Another summer morning, time to draw the curtains, fling open the windows and let the early morning breeze fill the room. Summer always smells warm and enticing as it fills the house each day, and the instant sound of bees in the wisteria and the sight of swallows flitting past in a blur of winged shadow add to the sense of season.
Summer is rushing past just a little too fast. August is the month when half of France seems to come to a complete standstill and it’s the time when over 50% of the population take their annual break. Factories empty, shop-fronts close, and schools sit idly on dusty streets. And so, even though I am still at home, I find myself swept along by the holiday spirit and I feel as though I’m on vacation too.
Briefly shopping in Rochefort earlier this week I wished Roddy had been with me. It was past 6.00pm and the cafés were full of people enjoying their evening apéritifs, and they were dancing in the Place Colbert – I asked myself, why not? Could there be a better way to spend an evening? An apéro, a little dance and then some candlelit dinner on a warm summer’s night; it sounded like a fine idea to me.
The 15th of August was Assumption Day, a public holiday in France which has been a nationally important day since Louis XIII first declared it in 1638. Across the country various events were organised, not just on the 15th but throughout the entire long weekend, and many French took the monday as a holiday too, making it a four-day weekend. It’s the last big holiday of the summer.
On Sunday we visited the local Fête des Battages, a harvest festival. It’s an annual event held just outside the village of Trizay and we have been every year since we first moved here. It’s become something of a tradition for our family and it’s a wonderful daylong event that typically includes a sprawl of ancient farm machinery in full whirring-belt mode.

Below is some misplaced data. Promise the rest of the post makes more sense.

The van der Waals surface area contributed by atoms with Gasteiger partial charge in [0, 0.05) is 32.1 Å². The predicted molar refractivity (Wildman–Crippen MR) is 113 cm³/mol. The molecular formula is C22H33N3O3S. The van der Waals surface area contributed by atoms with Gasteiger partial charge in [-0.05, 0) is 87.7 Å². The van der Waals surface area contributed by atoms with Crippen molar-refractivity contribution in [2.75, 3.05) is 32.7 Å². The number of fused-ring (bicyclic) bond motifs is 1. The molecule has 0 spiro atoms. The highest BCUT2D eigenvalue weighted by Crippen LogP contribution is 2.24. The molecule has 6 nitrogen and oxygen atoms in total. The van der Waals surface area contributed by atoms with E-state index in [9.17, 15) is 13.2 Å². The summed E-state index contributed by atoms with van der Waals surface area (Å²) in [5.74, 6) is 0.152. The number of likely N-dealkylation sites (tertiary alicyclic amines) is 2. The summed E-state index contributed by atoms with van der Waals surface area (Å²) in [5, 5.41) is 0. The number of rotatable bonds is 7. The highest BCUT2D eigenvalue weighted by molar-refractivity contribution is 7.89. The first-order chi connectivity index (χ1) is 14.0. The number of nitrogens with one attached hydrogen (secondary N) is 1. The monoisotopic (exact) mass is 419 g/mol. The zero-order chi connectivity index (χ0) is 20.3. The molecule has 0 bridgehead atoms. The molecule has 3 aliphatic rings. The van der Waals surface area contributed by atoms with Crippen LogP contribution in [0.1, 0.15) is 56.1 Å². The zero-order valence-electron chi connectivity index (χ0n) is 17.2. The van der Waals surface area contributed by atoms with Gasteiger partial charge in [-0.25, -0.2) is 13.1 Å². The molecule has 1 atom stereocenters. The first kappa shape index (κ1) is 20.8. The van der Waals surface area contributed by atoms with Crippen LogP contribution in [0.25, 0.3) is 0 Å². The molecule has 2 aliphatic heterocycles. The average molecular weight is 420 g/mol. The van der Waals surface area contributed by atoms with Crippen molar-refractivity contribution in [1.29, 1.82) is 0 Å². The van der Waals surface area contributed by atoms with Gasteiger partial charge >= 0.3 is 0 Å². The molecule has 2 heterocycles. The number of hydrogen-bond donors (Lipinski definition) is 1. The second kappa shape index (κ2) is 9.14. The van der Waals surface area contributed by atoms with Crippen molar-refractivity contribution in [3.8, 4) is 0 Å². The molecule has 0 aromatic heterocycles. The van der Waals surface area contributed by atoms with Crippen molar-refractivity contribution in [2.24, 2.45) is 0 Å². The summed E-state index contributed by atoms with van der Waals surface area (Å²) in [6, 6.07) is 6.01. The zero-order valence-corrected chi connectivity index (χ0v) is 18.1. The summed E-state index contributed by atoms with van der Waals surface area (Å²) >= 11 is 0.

It has changed a little over the years. I remember our first visit when there were a few people eating lunch, carefully arranging picnics they had brought themselves on the open trestle tables, but mostly it was more of a Farmers Market with local producers selling everything from honey, to soap made from horse milk. This year there were less stands than in previous years; the mares milk soap was still there and so was the honey, and the rapeseed and sunflower oil stall was in full operation, pressing its seed right there for all to see.
The chicken man was in his usual spot at the entrance, selling ducks and hens in large pens and also quail; and an interesting snippet of information that Millie told me is that the quail are housed in such low cages deliberately – any more headroom and the little birds would jump and hurt themselves.
However, undoubtedly, the main event of the day was lunch.
This is where we saw the biggest change from previous years. There was no evidence of lavishly prepared meals at home. Now it seemed one arrived with just a bag containing one’s plates, cutlery, glasses and a bottle of wine. The actual food is then purchased on site. This gave the chosen local butcher an opportunity to do a roaring trade with people queuing up to buy cuts of beef and lamb, select pork pieces, or a slew of different sausages.
Once you had purchased your chosen meat you then took it to the giant barbecue and cooked it just to your liking.
But before les plats principeaux, perhaps one should start with some oysters? Or perhaps forego the barbecue and meat altogether and opt instead for Moules Frites?
If one is still not entirely sure of the menu, how about starting with a little salad of locally produced goat’s cheese and tomatoes?
Then of course, there was a huge pail of snails, and this is very French……though the Charentaise do love their snails in a bolognaise sauce, not just with garlic butter.
No meal would be complete without a little cheese, and this is the stall where I will always find Roddy should we part ways and be lost.
And if you forgot to bring your own wine, or just felt the need for something a little more thirst-quenching, there was locally brewed beer, with surely the most appealing of all names – Tête de Mule, or Mule’s Head!